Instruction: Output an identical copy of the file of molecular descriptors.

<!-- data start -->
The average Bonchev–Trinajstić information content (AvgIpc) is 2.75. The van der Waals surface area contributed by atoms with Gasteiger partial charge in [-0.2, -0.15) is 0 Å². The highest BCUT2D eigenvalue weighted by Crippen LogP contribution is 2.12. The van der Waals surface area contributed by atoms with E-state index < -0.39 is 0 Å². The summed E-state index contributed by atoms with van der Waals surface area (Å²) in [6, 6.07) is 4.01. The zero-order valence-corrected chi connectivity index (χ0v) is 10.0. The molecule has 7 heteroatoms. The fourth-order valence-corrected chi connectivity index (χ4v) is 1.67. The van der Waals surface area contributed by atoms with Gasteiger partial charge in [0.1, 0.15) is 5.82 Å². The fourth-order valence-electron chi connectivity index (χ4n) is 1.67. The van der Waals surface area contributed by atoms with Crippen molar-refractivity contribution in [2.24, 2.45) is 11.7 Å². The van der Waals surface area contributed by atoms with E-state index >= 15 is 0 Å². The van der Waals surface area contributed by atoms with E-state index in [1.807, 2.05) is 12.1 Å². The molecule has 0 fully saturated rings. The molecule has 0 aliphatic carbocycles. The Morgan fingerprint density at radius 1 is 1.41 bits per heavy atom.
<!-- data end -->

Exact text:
The average Bonchev–Trinajstić information content (AvgIpc) is 2.75. The van der Waals surface area contributed by atoms with Gasteiger partial charge in [-0.2, -0.15) is 0 Å². The highest BCUT2D eigenvalue weighted by Crippen LogP contribution is 2.12. The van der Waals surface area contributed by atoms with E-state index < -0.39 is 0 Å². The summed E-state index contributed by atoms with van der Waals surface area (Å²) in [6, 6.07) is 4.01. The zero-order valence-corrected chi connectivity index (χ0v) is 10.0. The molecule has 7 heteroatoms. The fourth-order valence-corrected chi connectivity index (χ4v) is 1.67. The van der Waals surface area contributed by atoms with Gasteiger partial charge in [0.1, 0.15) is 5.82 Å². The fourth-order valence-electron chi connectivity index (χ4n) is 1.67. The van der Waals surface area contributed by atoms with Crippen molar-refractivity contribution in [2.24, 2.45) is 11.7 Å². The van der Waals surface area contributed by atoms with E-state index >= 15 is 0 Å². The van der Waals surface area contributed by atoms with E-state index in [1.807, 2.05) is 12.1 Å². The molecule has 0 fully saturated rings. The molecule has 0 aliphatic carbocycles. The Morgan fingerprint density at radius 1 is 1.41 bits per heavy atom.